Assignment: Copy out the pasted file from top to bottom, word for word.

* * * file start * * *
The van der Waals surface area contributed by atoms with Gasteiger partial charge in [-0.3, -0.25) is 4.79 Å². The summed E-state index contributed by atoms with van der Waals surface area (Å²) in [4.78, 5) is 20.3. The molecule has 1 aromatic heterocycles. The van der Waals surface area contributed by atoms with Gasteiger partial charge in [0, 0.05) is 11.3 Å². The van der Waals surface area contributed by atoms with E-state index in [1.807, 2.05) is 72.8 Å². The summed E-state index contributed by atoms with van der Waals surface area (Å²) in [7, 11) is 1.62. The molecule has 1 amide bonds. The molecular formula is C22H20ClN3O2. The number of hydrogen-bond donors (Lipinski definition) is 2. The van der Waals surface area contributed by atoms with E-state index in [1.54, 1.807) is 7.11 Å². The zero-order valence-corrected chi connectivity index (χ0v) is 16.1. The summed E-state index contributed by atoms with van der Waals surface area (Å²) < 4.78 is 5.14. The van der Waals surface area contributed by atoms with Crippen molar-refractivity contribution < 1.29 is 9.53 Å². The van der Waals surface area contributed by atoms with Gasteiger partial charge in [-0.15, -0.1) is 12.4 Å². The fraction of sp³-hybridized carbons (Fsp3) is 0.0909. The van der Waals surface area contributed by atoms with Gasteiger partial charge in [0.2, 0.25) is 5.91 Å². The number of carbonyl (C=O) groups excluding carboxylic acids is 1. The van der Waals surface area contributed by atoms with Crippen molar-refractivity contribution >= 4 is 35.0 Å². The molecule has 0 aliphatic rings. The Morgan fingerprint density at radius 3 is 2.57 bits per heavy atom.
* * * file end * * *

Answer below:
The van der Waals surface area contributed by atoms with Gasteiger partial charge in [-0.3, -0.25) is 4.79 Å². The summed E-state index contributed by atoms with van der Waals surface area (Å²) in [4.78, 5) is 20.3. The molecule has 1 aromatic heterocycles. The van der Waals surface area contributed by atoms with Gasteiger partial charge in [0, 0.05) is 11.3 Å². The van der Waals surface area contributed by atoms with E-state index in [1.807, 2.05) is 72.8 Å². The summed E-state index contributed by atoms with van der Waals surface area (Å²) in [7, 11) is 1.62. The molecule has 1 amide bonds. The molecular formula is C22H20ClN3O2. The number of hydrogen-bond donors (Lipinski definition) is 2. The van der Waals surface area contributed by atoms with E-state index in [1.54, 1.807) is 7.11 Å². The zero-order valence-corrected chi connectivity index (χ0v) is 16.1. The summed E-state index contributed by atoms with van der Waals surface area (Å²) < 4.78 is 5.14. The van der Waals surface area contributed by atoms with Crippen molar-refractivity contribution < 1.29 is 9.53 Å². The van der Waals surface area contributed by atoms with Gasteiger partial charge in [-0.15, -0.1) is 12.4 Å². The fraction of sp³-hybridized carbons (Fsp3) is 0.0909. The van der Waals surface area contributed by atoms with Gasteiger partial charge in [0.2, 0.25) is 5.91 Å². The number of carbonyl (C=O) groups excluding carboxylic acids is 1. The van der Waals surface area contributed by atoms with Crippen molar-refractivity contribution >= 4 is 35.0 Å². The molecule has 0 aliphatic rings. The Morgan fingerprint density at radius 3 is 2.57 bits per heavy atom.